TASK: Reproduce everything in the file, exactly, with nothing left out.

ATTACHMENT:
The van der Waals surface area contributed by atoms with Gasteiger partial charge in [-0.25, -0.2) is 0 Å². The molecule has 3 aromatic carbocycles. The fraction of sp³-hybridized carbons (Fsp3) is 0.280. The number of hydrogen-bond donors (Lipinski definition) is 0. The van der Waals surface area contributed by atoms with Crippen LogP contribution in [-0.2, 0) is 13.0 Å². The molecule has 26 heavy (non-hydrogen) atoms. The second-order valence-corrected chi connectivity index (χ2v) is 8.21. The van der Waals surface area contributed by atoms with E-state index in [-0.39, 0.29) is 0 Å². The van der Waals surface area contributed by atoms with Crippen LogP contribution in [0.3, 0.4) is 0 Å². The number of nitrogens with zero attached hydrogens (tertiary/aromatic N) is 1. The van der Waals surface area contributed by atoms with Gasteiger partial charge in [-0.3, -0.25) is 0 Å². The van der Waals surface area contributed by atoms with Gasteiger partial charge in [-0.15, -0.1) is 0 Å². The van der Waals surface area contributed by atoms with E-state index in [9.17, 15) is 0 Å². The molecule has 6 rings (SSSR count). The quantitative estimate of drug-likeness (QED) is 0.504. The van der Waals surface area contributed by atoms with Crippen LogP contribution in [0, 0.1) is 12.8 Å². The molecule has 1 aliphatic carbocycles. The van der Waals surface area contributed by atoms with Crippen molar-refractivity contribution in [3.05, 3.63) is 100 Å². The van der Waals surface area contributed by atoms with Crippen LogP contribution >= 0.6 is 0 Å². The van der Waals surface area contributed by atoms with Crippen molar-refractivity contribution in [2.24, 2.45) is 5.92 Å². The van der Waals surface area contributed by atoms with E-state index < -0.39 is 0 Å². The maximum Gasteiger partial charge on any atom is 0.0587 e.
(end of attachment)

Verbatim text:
The van der Waals surface area contributed by atoms with Gasteiger partial charge in [-0.25, -0.2) is 0 Å². The molecule has 3 aromatic carbocycles. The fraction of sp³-hybridized carbons (Fsp3) is 0.280. The number of hydrogen-bond donors (Lipinski definition) is 0. The van der Waals surface area contributed by atoms with Crippen LogP contribution in [-0.2, 0) is 13.0 Å². The molecule has 26 heavy (non-hydrogen) atoms. The second-order valence-corrected chi connectivity index (χ2v) is 8.21. The van der Waals surface area contributed by atoms with E-state index in [-0.39, 0.29) is 0 Å². The van der Waals surface area contributed by atoms with Crippen LogP contribution in [0.3, 0.4) is 0 Å². The number of nitrogens with zero attached hydrogens (tertiary/aromatic N) is 1. The van der Waals surface area contributed by atoms with Gasteiger partial charge in [-0.3, -0.25) is 0 Å². The van der Waals surface area contributed by atoms with Gasteiger partial charge in [-0.15, -0.1) is 0 Å². The van der Waals surface area contributed by atoms with E-state index in [9.17, 15) is 0 Å². The molecule has 6 rings (SSSR count). The quantitative estimate of drug-likeness (QED) is 0.504. The van der Waals surface area contributed by atoms with Crippen LogP contribution in [0, 0.1) is 12.8 Å². The molecule has 1 aliphatic carbocycles. The van der Waals surface area contributed by atoms with Crippen molar-refractivity contribution in [3.05, 3.63) is 100 Å². The van der Waals surface area contributed by atoms with Crippen LogP contribution >= 0.6 is 0 Å². The van der Waals surface area contributed by atoms with Crippen molar-refractivity contribution in [2.24, 2.45) is 5.92 Å². The van der Waals surface area contributed by atoms with E-state index < -0.39 is 0 Å². The maximum Gasteiger partial charge on any atom is 0.0587 e.